‘In nutrition, the term detox has been popular for quite a long time. More recently, various different controversial detox concepts have emerged, such as juice diets and cutting out certain food groups, but there is no evidence to suggest that detoxing works.

‘Our bodies have organs such as the liver and kidneys that are phenomenal at dealing with certain “toxins” like alcohol.

‘A far more sensible and evidence-based approach is to eat a balanced diet that includes plenty of fresh fruit and vegetables, drink plenty of fluids, limit your caffeine and alcohol intake, and undertake some kind of physical activity, which will ultimately enhance your health and wellbeing.’

4 - FTP isn’t the only fitness test that matters

‘Admittedly if you only had to choose one marker of fitness, FTP would be the best one,’ says Dr Asker Jeukendrup.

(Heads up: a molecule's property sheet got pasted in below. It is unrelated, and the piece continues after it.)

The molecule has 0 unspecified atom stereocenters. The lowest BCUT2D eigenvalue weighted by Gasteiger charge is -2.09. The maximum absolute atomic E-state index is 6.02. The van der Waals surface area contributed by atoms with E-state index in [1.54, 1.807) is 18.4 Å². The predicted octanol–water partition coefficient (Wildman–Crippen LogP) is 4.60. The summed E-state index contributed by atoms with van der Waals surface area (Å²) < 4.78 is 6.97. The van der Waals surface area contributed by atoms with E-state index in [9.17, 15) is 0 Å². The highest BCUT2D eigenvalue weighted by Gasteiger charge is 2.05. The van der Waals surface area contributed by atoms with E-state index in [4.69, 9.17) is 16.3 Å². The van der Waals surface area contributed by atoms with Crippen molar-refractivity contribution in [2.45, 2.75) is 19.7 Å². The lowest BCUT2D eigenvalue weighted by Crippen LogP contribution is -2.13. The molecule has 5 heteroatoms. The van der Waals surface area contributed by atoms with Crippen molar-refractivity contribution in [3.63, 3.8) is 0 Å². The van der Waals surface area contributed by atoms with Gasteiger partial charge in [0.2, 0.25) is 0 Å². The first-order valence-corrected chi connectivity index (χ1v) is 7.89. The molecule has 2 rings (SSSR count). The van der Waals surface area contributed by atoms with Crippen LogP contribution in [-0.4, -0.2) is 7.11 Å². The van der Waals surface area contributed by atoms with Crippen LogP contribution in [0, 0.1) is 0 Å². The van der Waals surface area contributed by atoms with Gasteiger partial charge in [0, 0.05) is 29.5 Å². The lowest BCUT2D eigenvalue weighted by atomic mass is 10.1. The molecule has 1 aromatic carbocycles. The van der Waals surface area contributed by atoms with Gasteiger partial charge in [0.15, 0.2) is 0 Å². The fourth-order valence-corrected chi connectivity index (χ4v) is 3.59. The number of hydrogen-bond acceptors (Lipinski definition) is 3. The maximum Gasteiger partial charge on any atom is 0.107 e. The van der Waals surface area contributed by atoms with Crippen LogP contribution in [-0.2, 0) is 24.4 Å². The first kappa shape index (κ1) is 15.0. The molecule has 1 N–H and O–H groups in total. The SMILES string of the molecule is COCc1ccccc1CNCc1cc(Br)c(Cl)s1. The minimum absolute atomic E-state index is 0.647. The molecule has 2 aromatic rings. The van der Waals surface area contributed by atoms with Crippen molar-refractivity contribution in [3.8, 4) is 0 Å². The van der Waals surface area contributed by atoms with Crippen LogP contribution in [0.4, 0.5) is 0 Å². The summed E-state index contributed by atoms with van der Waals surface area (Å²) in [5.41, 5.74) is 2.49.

‘However, there is a lot of useful stuff an FTP value gives no indication towards, and if you want to extrapolate general performance with more confidence, FTP needs to be supported by a suite of other tests.

‘Fuel utilisation tests would be good to track over time – the fitter you get the more fat you burn at a given intensity, which affects how you should fuel – as would oxygen uptake kinetics and sprint performance.

‘Another limitation of FTP is the test protocol. The tests tend to be quite short, and a rider with good aerobic fitness using a shorter test might get an under-representative value, whereas a sprinter using the same test might get an overestimate.

‘The take-home is that while FTP is a great starting point, it’s better viewed as one part in the wider context of cycling performance.’